In Conversation with: Rosana Lai
In the dynamic and ever-evolving landscape of fashion, there are a select few who possess the remarkable ability to shape trends and make an indelible mark on the industry. Rosana Lai, the former Fashion Director at Tatler Asia, stands out as one such individual. With her innate sense of style and graceful presence, Rosana has captivated the hearts of designers, enthusiasts, and readers alike.
Rosana’s journey into the world of fashion began after her graduation, when she joined a personal styling firm in the bustling metropolis of New York City. Working as a content manager, her talent caught their attention, seeing potential in other avenues, including as a stylist. Though when speaking to Rosana, she says this isn’t where her
With unwavering determination and a commitment to her craft, she steadily climbed the ranks over four years to assume the coveted position of Fashion Director at Tatler Asia. Recently relocating to the vibrant city of London, Rosana continues to contribute to various esteemed publications while also lending her expertise as a brand consultant.
Join us as we explore her unique perspective, celebrating her artistic vision and dedication to her craft.
What approach do you take to writing fashion stories?
I approach fashion writing with a deep fascination for people and their contexts. My favourite pieces to write and explore are those that delve into the lives and inspirations of individuals. During my time at Tatler, I found immense joy in crafting designer profiles, which eventually became my specialty. I don’t perceive these individuals as merely “special” people; rather, they are talented individuals whose minds and creative processes intrigue me. Understanding what drives them, their dedication to their craft, and unravelling the inner workings of their minds is what truly fascinates me.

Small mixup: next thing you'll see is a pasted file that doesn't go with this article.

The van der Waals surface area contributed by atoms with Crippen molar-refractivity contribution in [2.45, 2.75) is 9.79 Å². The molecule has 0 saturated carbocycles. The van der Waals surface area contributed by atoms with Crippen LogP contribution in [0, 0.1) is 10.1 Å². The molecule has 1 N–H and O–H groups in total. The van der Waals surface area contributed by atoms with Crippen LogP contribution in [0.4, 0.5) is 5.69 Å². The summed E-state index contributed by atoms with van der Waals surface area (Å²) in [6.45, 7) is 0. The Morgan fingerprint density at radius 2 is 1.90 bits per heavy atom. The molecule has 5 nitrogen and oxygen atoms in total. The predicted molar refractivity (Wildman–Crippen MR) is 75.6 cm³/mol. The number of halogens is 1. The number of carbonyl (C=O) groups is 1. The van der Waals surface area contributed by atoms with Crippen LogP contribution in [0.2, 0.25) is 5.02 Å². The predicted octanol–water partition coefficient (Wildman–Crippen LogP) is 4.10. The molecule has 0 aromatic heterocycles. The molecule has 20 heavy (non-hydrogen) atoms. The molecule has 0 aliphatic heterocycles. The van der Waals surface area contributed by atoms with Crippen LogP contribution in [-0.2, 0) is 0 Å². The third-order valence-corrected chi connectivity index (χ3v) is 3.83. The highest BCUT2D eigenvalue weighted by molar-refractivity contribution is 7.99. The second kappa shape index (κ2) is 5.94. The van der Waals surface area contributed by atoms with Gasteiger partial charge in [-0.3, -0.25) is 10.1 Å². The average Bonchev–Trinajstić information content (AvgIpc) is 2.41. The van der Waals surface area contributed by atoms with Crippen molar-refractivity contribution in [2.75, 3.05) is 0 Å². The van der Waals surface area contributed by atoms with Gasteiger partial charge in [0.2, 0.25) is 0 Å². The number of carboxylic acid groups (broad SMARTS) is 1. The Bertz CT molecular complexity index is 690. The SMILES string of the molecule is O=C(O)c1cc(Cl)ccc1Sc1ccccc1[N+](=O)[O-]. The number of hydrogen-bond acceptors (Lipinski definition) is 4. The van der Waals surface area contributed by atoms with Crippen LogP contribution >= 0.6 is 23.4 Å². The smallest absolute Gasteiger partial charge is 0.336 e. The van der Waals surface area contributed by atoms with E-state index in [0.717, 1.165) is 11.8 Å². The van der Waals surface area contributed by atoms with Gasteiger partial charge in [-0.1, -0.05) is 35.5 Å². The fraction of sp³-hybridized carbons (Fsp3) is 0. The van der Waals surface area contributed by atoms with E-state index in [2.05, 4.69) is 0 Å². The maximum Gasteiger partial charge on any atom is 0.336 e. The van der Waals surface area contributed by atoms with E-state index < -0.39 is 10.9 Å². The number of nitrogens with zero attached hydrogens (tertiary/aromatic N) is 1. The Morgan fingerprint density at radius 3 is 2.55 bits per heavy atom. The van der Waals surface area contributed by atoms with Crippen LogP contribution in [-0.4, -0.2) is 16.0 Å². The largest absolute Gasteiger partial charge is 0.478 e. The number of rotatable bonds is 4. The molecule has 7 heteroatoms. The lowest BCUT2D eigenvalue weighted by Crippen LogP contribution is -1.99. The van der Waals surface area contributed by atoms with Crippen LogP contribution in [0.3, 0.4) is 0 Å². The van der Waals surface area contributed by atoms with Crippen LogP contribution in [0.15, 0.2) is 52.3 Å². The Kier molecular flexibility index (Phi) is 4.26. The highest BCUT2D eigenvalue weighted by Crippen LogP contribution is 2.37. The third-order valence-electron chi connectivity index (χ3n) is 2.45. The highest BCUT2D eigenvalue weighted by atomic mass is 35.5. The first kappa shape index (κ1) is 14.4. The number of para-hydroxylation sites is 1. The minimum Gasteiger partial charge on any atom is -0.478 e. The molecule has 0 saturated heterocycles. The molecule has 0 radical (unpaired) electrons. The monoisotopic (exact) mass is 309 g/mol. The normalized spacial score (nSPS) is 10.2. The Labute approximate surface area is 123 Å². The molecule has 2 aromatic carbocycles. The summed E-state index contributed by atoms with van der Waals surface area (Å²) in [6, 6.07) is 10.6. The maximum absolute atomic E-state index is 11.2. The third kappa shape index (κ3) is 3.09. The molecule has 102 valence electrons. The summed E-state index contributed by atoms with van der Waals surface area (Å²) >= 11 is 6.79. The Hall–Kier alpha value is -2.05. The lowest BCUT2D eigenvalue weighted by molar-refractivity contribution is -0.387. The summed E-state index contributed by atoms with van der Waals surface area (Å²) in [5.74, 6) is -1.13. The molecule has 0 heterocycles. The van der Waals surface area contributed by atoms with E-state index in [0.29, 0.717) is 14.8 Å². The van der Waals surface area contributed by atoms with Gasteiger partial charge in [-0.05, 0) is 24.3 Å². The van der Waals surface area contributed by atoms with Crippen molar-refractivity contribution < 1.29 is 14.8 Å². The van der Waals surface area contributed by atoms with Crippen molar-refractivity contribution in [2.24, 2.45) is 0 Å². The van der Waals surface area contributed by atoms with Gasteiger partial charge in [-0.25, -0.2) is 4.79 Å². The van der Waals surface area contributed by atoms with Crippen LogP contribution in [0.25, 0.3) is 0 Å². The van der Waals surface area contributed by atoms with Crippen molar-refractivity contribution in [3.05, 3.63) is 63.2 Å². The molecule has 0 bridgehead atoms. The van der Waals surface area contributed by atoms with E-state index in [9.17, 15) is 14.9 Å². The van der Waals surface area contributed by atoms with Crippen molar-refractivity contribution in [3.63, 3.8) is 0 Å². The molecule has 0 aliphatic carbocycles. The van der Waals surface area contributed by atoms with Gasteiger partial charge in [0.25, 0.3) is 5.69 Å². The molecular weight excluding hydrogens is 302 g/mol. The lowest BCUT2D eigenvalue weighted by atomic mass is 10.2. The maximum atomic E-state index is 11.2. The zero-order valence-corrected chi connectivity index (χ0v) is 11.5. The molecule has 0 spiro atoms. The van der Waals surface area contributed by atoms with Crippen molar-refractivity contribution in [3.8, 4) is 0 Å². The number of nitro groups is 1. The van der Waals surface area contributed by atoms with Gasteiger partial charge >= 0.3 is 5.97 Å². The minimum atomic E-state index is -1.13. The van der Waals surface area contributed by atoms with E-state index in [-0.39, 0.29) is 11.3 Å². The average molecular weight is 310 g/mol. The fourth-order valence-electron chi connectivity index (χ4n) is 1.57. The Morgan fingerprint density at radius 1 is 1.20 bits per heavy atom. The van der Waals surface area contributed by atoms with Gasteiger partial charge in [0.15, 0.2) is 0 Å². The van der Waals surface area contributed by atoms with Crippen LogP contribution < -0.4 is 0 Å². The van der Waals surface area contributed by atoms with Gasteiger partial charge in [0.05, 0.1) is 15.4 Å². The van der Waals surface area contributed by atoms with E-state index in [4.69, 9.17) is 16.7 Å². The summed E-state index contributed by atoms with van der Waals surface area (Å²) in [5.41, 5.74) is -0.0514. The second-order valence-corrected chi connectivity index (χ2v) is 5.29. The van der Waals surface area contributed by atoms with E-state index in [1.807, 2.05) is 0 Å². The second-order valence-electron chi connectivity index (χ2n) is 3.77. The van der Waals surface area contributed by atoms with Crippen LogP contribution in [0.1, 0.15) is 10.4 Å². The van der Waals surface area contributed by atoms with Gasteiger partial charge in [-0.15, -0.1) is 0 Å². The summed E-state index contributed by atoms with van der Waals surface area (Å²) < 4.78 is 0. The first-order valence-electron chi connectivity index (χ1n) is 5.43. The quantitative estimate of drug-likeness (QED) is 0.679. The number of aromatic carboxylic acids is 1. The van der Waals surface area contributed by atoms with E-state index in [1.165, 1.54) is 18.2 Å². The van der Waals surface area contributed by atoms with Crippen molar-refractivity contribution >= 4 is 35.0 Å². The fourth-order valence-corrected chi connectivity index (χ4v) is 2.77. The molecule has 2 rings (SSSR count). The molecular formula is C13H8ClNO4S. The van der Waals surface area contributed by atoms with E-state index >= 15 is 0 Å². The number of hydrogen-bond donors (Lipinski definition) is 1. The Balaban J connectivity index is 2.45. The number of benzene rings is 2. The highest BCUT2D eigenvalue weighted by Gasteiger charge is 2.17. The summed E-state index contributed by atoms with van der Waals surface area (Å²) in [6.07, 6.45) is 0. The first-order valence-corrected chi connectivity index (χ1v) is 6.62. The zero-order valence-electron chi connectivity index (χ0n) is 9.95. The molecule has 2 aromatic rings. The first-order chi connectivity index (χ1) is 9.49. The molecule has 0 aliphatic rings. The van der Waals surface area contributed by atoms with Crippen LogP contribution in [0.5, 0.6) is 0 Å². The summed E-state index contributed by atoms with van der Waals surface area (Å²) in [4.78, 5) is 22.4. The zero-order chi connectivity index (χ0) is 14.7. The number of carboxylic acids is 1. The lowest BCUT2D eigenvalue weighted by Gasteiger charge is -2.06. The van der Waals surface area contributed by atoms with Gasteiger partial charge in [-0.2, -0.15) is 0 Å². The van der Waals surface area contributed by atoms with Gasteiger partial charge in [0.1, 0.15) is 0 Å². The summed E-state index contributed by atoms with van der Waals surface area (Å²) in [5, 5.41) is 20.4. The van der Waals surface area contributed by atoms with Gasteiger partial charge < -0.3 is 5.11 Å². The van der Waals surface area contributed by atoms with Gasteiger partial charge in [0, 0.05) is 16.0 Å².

I’m drawn to a particular style of writing that goes beyond trend pieces. I find it more fulfilling to provide societal, cultural, or socio-economic context to fashion, linking it to human behaviour. While my major is in journalism, I also pursued minors in English literature and Russian literature. Russian literature captivated me because it often explores the depths of human psychology in fascinating and sometimes eccentric ways. Understanding the complexities of human psychology and how it shapes our motivations and actions within society has always been a passion of mine.
Influential writers like Vanessa Friedman, whose work I greatly admire, excel at connecting seemingly disparate ideas and thoughts, weaving them into a coherent narrative. I strive to emulate this approach in my writing. Another writer I look up to is Malcolm Gladwell, who skill-fully brings together various concepts to shed light on societal phenomena. These writers inspire me to dig deeper, make unexpected connections, and offer readers a more profound understanding of the fashion world and its impact on our lives.
Who are some of the favourite people you’ve profiled?
There have been some truly unforgettable individuals I’ve had the pleasure of profiling. Among my favourites are Pierpaolo, whose collaboration with artists for his Couture collection left a lasting impression. Meeting him in Paris, he walked me through the collection, even staging a mini fashion show. Pierpaolo’s warmth, talent, and poetic way of speaking made it a truly special experience.
And, of course, there’s the legendary Paul Smith. His office, adorned with fan-sent objects and their stories, offered a glimpse into his captivating journey. Paul Smith’s charisma and storytelling ability made the encounter truly memorable. These individuals not only possess immense talent, but they also radiate warmth and leave a lasting impact. As a profiler, it’s an honour to document their incredible stories and contributions to the fashion world.
What has your experience navigating the industry?